Missouri Bill Would End Carry Ban on Public Transportation

(AP Photo/Orlin Wagner)

As unbelievable as it may sound, the state of California is actually less prohibitive than the state of Missouri when it comes to the issue of concealed carry on public transportation. Sure, California lawmakers have banned the practice as part of SB 2, but that particular “gun-free zone” has been put on hold by a federal judge, so for the moment Californians with concealed carry permits can lawfully bear arms on the BART system in the Bay Area or Los Angeles’s Metro Rail.


That is not the case in Missouri, which still forbids firearms on public transportation, whether they’re lawfully owned or not. But for the second year in a row some lawmakers are hoping to repeal that particular “gun-free zone”, and HB 1708 will get its first test today before the House General Rules Committee.

The bill scraps the gun ban on public transportation, at least for those with valid concealed carry licenses, but it also contains several other improvements for gun owners. There’s one provision, however, that may end up causing heartburn on both sides of the aisle.

Currently, an applicant is not eligible for a concealed carry permit or a Missouri lifetime or extended concealed carry permit if the applicant has pled guilty to, entered a plea of nolo contendere, or been convicted of a crime punishable by imprisonment of a term exceeding one year or has pled guilty to or entered a plea of nolo contendere to one or more misdemeanor offenses involving crimes of violence within a five-year period immediately preceding application for the permit. This bill removes the ban on eligibility for a concealed carry permit or a Missouri lifetime or extended concealed carry permit if the applicant has pled guilty to or entered a plea of nolo contendere of such crimes.

The bill expands the list of persons exempted from certain prohibitions on the unlawful use of weapons as provided for in 571.030, RSMo, to now include certain retired judiciary members and current and former members of the General Assembly when in possession of a concealed carry permit.

The bill lowers the age requirement from at least 19 to 18 years of age or older for concealed carry permits.

The bill repeals the prohibition on the concealed carrying of firearms in churches and other places of worship by a person with a valid concealed carry permit.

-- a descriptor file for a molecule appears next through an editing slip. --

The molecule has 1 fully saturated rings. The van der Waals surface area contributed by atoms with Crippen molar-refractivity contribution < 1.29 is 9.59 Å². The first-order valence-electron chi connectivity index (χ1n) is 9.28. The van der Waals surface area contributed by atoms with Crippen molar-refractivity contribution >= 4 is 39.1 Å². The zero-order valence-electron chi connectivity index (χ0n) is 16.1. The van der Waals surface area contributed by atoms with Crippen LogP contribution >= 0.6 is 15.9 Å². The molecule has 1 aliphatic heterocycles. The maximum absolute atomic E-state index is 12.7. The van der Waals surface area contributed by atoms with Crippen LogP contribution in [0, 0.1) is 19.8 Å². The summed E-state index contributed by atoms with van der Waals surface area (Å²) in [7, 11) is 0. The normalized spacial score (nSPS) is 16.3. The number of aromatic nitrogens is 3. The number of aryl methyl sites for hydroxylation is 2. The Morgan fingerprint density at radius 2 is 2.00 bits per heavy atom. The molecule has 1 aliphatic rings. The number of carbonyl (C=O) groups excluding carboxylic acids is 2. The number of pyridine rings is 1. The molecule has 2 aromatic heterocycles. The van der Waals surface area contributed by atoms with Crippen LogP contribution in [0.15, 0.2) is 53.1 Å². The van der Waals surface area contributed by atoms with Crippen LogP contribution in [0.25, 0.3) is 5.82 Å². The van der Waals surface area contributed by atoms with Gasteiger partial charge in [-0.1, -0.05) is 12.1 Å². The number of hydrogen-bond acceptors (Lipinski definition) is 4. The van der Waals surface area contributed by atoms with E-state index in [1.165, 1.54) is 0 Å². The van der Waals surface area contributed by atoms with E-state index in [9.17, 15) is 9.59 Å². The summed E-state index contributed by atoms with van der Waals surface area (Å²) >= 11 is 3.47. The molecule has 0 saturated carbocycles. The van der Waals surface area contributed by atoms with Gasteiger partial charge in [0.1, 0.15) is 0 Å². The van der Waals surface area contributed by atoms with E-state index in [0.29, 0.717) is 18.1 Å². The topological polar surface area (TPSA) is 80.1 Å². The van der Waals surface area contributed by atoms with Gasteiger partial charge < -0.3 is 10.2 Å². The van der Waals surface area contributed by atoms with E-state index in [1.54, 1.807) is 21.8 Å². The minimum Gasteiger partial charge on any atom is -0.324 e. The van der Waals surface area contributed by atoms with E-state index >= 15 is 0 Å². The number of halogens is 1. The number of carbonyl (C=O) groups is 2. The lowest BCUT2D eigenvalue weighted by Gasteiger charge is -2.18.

I’m concerned that including the restoration of rights provision could scuttle HB 1708’s chances of passage, even with a roughly 2-1 Republican majority in the legislature. Conservative lawmakers may not want to look like they’re soft on crime by allowing convicted felons to apply for and receive concealed carry licenses and repealing the five-year ban for violent misdemeanants, while most Democrats aren’t going to vote for a bill that expands the right to carry in any way.

I would have preferred that particular part of HB 1708 be a standalone bill, even though there is some solid constitutional reasoning behind it. That’s going to be the most contentious part of the legislation, and I’d hate for it to be the reason for the overall bill to fail given the dramatic improvements it would bring to the state’s carry laws. Allowing lawful concealed carry on public transportation would enable many Missourians who depend on city buses or light rail to get around to carry on a regular basis, which isn’t the case now, and repealing the prohibition on concealed carry in houses of worship would be a huge benefit to those sanctuaries that can’t afford to hire armed security but have plenty of gun-owning parishioners who are ready to defend the faithful as they gather for worship.

Revamping the state’s prohibition on concealed carry licenses for those convicted of many crimes is worthy of discussion, especially with the Supreme Court taking up the issue of prohibited persons in the Rahimi case. I just think gun owners would be better off if lawmakers made who can carry and where lawful gun owners can carry two separate debates rather than tying them together in one single bill.



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